In just a few seconds, a student can tap out a short message to send by social media, via text message, or through an email. However, if that message is an alarming threat, angry words that seem threatening, or a menacing meme or photo, those few seconds could lead to a lifetime of consequences for a young person.
And, here’s the thing. A kid doesn’t have to mean it or be able to carry out their threat for it to be a very serious offense. Just like a verbal or written threat, issuing a digital threat— over social media, via text message, or through email— is a federal crime. Even if the threat is a hoax, those who post or send threats can receive up to five years in federal prison, face state or local charges, and have school disciplinary consequences. Click here to learn more.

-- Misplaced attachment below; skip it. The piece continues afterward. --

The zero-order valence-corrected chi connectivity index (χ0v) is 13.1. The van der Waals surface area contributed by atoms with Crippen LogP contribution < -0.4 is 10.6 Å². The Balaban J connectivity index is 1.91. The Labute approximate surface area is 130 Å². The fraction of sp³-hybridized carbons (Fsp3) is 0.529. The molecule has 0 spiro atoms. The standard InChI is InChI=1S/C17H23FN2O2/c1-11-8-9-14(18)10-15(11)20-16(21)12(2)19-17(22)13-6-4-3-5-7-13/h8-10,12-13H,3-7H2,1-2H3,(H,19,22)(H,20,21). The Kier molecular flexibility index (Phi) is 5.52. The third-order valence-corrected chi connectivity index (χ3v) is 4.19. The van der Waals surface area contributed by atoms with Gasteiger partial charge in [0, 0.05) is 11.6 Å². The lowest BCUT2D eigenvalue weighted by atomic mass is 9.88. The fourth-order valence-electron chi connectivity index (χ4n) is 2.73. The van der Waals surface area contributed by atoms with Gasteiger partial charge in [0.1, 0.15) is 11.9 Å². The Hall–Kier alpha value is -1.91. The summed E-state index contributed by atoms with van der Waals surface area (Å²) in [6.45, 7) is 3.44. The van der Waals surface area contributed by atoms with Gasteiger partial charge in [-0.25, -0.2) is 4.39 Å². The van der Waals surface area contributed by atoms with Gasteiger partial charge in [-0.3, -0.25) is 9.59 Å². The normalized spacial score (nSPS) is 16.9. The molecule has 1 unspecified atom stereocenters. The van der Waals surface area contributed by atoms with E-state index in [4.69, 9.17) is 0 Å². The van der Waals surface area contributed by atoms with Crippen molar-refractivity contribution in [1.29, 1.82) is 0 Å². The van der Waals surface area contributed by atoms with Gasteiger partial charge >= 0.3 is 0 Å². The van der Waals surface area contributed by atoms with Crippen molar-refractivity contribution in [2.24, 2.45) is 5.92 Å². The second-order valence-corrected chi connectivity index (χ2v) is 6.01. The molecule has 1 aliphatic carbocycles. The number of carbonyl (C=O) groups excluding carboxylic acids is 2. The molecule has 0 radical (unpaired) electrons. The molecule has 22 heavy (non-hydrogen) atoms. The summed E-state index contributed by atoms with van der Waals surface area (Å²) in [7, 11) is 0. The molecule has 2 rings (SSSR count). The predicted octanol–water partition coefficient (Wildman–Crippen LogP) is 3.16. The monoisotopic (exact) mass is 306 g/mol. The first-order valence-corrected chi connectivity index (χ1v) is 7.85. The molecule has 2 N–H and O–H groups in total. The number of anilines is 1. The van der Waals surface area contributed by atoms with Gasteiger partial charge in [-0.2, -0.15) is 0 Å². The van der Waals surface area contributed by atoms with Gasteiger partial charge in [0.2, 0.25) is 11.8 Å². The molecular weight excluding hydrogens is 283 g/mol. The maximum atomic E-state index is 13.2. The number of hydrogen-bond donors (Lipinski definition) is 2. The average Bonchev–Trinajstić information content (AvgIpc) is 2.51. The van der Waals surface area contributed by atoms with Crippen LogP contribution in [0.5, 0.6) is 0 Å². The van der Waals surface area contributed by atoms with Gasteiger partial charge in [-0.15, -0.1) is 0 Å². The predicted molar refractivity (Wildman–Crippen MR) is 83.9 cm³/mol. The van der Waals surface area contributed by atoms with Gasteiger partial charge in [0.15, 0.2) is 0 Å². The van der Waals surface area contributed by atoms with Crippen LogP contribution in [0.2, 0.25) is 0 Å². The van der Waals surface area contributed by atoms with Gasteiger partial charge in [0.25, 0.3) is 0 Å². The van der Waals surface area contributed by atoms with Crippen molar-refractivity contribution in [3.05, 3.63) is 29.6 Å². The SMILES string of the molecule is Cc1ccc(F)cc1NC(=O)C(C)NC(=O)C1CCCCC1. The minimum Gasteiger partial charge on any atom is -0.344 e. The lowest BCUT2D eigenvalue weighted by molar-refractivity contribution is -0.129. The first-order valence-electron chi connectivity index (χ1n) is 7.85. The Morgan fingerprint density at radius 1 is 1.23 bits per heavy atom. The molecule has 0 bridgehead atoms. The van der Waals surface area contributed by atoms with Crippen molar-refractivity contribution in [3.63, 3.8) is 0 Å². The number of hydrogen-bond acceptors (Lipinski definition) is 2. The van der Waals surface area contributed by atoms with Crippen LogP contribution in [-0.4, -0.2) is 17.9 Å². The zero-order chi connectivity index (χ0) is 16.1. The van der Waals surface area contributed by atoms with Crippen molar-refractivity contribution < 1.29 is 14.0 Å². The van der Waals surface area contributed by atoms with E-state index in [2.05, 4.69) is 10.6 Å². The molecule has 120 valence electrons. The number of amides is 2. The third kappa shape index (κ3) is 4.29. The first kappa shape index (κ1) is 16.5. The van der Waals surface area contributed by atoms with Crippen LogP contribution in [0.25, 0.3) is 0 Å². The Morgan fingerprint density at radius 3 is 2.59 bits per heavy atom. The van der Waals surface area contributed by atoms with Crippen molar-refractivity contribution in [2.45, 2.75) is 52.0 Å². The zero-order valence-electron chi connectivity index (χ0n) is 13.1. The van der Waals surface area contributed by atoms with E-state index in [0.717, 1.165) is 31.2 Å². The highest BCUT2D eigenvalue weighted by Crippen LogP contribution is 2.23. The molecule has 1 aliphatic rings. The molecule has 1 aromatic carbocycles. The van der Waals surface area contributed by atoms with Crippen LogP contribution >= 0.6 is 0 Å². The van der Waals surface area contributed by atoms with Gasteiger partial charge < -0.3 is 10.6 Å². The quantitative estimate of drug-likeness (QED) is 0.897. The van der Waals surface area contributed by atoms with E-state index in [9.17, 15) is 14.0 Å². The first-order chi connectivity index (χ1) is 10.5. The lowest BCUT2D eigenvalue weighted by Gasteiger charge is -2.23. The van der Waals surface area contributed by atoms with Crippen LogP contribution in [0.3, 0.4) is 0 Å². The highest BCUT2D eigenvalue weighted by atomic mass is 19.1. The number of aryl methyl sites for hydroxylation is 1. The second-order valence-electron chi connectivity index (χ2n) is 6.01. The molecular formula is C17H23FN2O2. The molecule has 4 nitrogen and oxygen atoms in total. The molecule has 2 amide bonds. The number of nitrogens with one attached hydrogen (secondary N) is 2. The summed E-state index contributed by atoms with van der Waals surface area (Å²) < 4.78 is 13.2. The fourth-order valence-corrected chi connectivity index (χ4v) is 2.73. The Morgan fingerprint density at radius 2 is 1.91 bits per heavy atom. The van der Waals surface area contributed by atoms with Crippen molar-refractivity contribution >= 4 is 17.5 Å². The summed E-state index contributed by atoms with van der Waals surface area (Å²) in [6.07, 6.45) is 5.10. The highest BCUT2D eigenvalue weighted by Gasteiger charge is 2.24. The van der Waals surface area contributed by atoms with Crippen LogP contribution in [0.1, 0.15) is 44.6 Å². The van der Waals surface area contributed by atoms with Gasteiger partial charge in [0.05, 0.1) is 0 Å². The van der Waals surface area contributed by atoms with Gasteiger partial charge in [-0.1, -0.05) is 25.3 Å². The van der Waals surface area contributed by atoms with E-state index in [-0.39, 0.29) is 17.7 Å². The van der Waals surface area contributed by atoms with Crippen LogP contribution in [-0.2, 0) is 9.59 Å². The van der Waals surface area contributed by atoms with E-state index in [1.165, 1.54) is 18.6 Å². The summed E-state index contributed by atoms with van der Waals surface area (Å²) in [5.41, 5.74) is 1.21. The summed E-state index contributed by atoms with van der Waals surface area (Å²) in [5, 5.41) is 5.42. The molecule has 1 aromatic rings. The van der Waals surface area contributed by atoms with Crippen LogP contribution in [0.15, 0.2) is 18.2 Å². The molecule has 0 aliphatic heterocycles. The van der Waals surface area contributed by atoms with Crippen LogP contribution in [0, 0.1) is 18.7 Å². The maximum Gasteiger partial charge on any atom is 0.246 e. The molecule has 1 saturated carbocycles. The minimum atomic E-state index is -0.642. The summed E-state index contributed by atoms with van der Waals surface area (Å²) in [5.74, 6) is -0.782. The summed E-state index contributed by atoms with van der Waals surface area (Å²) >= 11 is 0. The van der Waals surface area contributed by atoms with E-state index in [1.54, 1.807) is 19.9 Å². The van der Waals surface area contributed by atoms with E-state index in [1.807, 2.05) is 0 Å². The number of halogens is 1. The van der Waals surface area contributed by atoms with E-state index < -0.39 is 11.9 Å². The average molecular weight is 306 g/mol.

It is the policy of Gwinnett County Public Schools not to discriminate on the basis of race, color, sex, religion, national origin, age, or disability in any employment practice, educational program, or any other program, activity, or service.
Gwinnett County Board of Education
Carole C. Boyce, 2018 Chairman, District I; Steven B. Knudsen, District II;
Dr. Mary Kay Murphy, District III; Everton Blair, Jr., District IV; and Louise Radloff, District V
J. Alvin Wilbanks, CEO/Superintendent
Communique is published by Gwinnett County Public Schools' Office of Communication and Media Relations.